In his (fantastic) biography on Sergio Leone, Something To Do With Death (p299), Christopher Frayling writes about Once Upon a Time in the West:

Stanley Kubrick admired the film as well. So much so, according to Leone, that he selected the music for Barry Lyndon before shooting the film in order to attempt a similar fusion of music and image. While he was preparing the film, he phoned Leone, who later recalled: 'Stanley Kubrick said to me, "I've got all Ennio Morricone's albums. Can you explain to me why I only seem to like the music he composed for your films?" To which I replied, "Don't worry. I didn't think much of Richard Strauss until I saw 2001!" Barry Lyndon could have been Once Upon a Time in Georgian England: the music, the choreography, the deliberate pace, the ritualized duels. Leone reckoned, though, that maybe Kubrick didn't quite have the common storyteller's touch to pull it off.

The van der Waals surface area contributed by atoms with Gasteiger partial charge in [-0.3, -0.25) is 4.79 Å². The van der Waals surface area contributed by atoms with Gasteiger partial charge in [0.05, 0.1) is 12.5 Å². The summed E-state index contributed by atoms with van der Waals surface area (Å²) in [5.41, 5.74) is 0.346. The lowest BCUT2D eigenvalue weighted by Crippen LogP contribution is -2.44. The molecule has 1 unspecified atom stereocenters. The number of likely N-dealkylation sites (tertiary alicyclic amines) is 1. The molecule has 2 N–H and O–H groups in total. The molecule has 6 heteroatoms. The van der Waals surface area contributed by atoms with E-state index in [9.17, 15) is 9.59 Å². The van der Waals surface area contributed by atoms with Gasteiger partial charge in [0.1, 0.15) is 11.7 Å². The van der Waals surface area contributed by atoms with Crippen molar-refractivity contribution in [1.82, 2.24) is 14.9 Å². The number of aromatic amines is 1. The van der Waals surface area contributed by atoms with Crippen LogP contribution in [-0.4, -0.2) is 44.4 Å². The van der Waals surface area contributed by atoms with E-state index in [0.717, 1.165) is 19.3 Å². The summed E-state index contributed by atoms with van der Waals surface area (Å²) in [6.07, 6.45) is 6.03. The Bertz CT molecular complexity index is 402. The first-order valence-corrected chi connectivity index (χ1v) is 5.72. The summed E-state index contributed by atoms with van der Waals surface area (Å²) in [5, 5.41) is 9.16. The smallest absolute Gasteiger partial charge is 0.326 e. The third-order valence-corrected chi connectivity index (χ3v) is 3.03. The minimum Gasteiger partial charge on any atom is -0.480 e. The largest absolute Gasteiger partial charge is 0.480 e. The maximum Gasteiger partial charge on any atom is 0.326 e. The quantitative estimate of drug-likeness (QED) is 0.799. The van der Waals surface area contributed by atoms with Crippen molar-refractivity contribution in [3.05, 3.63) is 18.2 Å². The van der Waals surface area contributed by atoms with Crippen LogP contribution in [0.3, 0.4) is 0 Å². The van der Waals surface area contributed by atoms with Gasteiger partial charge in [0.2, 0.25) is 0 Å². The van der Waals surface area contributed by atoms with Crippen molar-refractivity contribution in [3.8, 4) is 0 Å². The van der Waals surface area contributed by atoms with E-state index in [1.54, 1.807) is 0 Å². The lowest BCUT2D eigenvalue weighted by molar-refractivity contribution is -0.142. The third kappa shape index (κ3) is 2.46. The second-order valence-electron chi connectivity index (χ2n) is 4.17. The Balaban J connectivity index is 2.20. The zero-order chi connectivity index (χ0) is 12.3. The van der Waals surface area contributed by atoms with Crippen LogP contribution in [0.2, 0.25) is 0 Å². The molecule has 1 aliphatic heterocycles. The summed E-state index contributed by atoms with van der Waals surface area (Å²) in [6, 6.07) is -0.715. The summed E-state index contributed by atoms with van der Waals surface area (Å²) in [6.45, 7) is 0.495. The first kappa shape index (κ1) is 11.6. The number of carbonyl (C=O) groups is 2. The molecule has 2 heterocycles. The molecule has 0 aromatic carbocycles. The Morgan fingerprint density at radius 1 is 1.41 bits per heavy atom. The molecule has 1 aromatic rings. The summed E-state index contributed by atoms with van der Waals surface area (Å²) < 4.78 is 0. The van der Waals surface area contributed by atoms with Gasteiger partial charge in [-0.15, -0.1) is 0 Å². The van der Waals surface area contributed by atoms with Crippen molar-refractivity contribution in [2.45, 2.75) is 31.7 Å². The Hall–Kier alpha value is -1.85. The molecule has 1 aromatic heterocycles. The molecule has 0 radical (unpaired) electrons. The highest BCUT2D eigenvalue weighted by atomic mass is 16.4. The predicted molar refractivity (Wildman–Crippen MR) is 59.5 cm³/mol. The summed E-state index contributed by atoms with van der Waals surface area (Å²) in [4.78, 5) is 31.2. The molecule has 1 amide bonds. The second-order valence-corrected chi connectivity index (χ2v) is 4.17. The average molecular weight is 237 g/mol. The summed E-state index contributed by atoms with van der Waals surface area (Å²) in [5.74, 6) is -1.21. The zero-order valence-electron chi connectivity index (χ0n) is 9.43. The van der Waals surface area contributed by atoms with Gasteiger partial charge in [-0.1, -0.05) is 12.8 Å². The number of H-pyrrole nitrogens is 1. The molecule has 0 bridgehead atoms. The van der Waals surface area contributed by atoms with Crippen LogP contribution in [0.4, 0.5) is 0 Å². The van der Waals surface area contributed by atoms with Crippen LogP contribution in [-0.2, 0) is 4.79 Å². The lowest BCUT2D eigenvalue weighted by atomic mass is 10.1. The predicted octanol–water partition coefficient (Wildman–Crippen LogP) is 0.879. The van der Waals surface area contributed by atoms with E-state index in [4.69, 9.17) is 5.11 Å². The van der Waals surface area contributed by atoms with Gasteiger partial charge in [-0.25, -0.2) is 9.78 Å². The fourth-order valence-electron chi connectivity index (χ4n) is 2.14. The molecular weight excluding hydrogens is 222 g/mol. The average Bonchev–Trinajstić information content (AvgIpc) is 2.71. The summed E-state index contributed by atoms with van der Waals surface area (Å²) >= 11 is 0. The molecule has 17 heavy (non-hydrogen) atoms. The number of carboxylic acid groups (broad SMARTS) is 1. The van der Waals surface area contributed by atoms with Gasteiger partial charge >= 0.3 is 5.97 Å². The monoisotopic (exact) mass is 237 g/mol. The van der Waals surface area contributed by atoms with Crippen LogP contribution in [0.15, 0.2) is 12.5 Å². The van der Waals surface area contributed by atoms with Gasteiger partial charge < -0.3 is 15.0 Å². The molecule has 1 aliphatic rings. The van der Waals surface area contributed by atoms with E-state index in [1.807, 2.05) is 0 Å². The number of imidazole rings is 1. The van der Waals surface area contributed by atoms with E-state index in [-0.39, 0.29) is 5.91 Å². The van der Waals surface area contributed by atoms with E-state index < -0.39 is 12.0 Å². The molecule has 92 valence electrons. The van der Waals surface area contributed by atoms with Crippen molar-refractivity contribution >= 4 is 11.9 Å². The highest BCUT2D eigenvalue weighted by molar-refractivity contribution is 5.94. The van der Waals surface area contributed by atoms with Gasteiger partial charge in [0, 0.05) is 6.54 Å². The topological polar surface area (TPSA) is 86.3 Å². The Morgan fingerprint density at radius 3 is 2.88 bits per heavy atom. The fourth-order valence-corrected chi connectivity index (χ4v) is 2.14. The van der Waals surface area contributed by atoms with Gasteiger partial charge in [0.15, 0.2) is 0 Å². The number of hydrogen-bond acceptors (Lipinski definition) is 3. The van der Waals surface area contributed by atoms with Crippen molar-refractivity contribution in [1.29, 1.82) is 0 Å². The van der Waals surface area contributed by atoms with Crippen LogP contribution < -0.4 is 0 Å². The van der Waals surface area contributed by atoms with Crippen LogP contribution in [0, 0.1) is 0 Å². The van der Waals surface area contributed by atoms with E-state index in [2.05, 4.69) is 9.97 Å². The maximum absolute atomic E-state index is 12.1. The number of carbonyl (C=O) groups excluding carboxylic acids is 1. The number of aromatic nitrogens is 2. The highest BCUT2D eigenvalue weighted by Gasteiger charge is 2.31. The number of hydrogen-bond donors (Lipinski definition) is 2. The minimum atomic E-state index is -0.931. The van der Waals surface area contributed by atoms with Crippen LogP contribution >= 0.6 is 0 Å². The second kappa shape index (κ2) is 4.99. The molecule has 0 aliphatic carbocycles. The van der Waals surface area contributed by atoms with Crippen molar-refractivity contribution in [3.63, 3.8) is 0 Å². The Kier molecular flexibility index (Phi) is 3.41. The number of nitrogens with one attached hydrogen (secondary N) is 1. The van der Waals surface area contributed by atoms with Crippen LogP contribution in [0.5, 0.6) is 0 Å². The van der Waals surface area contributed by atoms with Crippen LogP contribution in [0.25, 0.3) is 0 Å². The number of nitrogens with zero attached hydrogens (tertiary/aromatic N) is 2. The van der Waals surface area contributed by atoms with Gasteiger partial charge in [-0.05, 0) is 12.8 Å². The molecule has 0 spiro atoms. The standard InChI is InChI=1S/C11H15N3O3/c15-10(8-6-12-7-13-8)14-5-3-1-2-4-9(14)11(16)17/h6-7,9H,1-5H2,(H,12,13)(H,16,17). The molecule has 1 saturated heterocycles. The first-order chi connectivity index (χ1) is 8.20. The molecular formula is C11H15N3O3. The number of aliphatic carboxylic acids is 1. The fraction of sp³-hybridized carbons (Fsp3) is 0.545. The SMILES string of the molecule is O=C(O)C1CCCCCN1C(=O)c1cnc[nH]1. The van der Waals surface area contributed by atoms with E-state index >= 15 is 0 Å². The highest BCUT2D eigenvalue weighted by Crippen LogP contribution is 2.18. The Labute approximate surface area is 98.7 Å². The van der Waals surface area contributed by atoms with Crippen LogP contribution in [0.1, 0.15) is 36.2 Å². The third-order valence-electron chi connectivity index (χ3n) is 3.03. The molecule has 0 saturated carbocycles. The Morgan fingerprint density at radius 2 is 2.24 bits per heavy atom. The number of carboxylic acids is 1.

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Michael Heilemann